As a result, the die-hard body modifiers have ratcheted things up a notch, according to Pitts-Taylor, perhaps as a show of greater dedication to the practice. Among the ear stretching crowd there’s even a name for a member of this hard-core crew: “gauge king” (or queen).

While one might be tempted to believe that all of this is about fitting into a clique — and sometimes it is — in some cases the truth is a bit darker.

“Most patients express that they wanted to differentiate themselves in an extreme fashion, typically in a time of personal growth,” says Dr. Andrew Tussler, MD, an Austin-based board-certified (ABPS) plastic surgeon with specialty training in cosmetic surgery. “But other times,” he points out, “a person’s motivations for differentiating themselves stem from a difficult time of self-harm. So some of these body modifications could be a form of self-harm and self-mutilation.” Tussler also notes, however, that most people eventually manage to move through this phase.

Why People Decide to Remedy Their Stretched Ears

To understand why people ultimately decide to have earlobe gauges removed, it’s important to understand the practice itself. Earlobe stretching works by inserting a plug, or “gauge”, into the earlobe. Over time, bigger gauges are inserted one at a time to continue stretching the earlobe.

People with gauges who choose to undergo earlobe repair surgery are looking to reverse course and restore their ears to their original shape. However, as a result of having stretched their earlobes so dramatically, the skin cannot retract to its former shape without help from a surgeon. Otherwise, upon removing the gauge, the skin immediately hangs. This is because it has been stretched to such an extent that it’s lost its former elasticity.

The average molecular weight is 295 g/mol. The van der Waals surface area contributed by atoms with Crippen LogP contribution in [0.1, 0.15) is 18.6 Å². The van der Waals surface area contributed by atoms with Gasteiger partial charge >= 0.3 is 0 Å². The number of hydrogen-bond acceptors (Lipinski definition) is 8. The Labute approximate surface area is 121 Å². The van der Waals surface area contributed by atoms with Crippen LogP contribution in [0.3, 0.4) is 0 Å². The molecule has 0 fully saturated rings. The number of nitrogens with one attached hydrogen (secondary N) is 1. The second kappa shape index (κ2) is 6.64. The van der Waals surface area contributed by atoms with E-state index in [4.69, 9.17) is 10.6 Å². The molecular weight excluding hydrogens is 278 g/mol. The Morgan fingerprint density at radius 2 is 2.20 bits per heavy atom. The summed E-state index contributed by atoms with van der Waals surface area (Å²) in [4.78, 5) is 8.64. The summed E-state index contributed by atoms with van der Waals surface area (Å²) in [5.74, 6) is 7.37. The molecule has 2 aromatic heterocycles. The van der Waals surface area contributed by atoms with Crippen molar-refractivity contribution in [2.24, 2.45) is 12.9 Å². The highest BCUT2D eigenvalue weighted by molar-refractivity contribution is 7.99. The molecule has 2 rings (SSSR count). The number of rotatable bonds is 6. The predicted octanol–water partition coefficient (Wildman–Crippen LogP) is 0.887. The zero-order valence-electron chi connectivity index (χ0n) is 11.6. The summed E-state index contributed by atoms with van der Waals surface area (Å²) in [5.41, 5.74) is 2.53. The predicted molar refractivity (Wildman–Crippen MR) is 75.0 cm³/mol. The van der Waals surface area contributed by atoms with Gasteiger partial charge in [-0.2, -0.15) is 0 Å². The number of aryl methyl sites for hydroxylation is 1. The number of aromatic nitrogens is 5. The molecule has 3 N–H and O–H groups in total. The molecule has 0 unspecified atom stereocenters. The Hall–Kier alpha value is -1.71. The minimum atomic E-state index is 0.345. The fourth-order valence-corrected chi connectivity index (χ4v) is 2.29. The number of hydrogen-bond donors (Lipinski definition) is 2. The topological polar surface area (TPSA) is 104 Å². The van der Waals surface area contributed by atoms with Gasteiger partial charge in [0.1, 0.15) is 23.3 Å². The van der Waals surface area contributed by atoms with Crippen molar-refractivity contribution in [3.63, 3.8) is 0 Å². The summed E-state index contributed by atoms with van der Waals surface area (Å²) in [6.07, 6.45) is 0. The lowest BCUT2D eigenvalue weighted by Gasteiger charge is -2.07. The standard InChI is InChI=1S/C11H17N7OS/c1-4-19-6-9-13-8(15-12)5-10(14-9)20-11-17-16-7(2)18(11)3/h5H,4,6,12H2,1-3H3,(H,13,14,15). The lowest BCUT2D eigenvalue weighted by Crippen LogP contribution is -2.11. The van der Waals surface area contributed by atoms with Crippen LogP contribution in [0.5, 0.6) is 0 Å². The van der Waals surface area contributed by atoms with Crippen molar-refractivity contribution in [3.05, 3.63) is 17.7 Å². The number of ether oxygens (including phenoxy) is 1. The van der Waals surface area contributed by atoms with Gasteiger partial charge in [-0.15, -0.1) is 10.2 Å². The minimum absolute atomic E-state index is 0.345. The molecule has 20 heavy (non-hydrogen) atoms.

It goes without saying that this is an unwelcome turn of events for anyone who has decided they want to cease wearing gauges. As a result, many people are now turning to plastic surgeons to address the problem, because in order to repair the ear, surgery is needed to close the opening and excise any extra tissue around the lobe.

People’s motivations for seeking body modification reversal are as varied as their reasons for modifying their bodies in the first place. Sometimes it’s simply a change of heart or aesthetic preference. “Many patients have come to me to have their old piercing holes repaired, for example: the indent/hole left from a cheek, lip or brow piercing,” says Dunkley. “These often leave an obvious indentation and what looks like a dimple — although in the wrong place.”

According to Dunkley, most people seeking these procedures are doing so because they’re changing careers (e.g., applying to law school, medical school, business school) and feel the gauged ear look will reflect poorly on them. Among them is our aforementioned former construction worker, who also told Dr. Dunkley that once he decided to apply to dental school, his ear gauges were a detriment to him as an applicant.

Dunkley notes that the military and some police departments have recently updated their job applications to include that they will not accept applicants with gauged ears. Indeed, Army Regulation 670-1 now states: “Soldiers are prohibited from willfully mutilating the body or any body parts in any manner, including tongue bifurcation (splitting of the tongue), or ear gauging (enlarging holes in the earlobes greater than 1.6 mm).”

Austin’s Dr. Tussler concurs that potential employment is one of the most common reasons people decide to undergo body modification reversal procedures. Other frequent motivations he cites include relationships and malfunction of the piercings and/or gauges.